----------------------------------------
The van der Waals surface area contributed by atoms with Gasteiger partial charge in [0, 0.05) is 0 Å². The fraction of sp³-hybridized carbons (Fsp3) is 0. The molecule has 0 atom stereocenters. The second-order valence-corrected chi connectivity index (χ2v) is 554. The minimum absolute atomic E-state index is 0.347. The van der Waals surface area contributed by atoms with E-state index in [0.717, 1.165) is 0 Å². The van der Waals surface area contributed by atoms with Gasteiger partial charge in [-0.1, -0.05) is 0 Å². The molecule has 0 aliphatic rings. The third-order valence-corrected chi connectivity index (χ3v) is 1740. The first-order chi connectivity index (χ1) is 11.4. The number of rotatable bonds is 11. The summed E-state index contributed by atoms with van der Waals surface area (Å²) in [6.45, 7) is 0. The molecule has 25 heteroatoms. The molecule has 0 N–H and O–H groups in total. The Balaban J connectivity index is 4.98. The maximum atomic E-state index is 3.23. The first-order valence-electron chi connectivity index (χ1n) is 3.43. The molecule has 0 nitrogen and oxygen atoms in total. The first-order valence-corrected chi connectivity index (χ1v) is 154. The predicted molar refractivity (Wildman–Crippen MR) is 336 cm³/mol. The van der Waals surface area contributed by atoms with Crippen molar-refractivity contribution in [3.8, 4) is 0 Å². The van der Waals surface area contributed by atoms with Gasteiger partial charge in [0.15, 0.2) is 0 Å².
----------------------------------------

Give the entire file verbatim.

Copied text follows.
The van der Waals surface area contributed by atoms with Gasteiger partial charge in [0, 0.05) is 0 Å². The fraction of sp³-hybridized carbons (Fsp3) is 0. The molecule has 0 atom stereocenters. The second-order valence-corrected chi connectivity index (χ2v) is 554. The minimum absolute atomic E-state index is 0.347. The van der Waals surface area contributed by atoms with E-state index in [0.717, 1.165) is 0 Å². The van der Waals surface area contributed by atoms with Gasteiger partial charge in [-0.1, -0.05) is 0 Å². The molecule has 0 aliphatic rings. The third-order valence-corrected chi connectivity index (χ3v) is 1740. The first-order chi connectivity index (χ1) is 11.4. The number of rotatable bonds is 11. The summed E-state index contributed by atoms with van der Waals surface area (Å²) in [6.45, 7) is 0. The molecule has 25 heteroatoms. The molecule has 0 N–H and O–H groups in total. The Balaban J connectivity index is 4.98. The maximum atomic E-state index is 3.23. The first-order valence-electron chi connectivity index (χ1n) is 3.43. The molecule has 0 nitrogen and oxygen atoms in total. The first-order valence-corrected chi connectivity index (χ1v) is 154. The predicted molar refractivity (Wildman–Crippen MR) is 336 cm³/mol. The van der Waals surface area contributed by atoms with Crippen molar-refractivity contribution in [3.8, 4) is 0 Å². The van der Waals surface area contributed by atoms with Gasteiger partial charge in [0.15, 0.2) is 0 Å².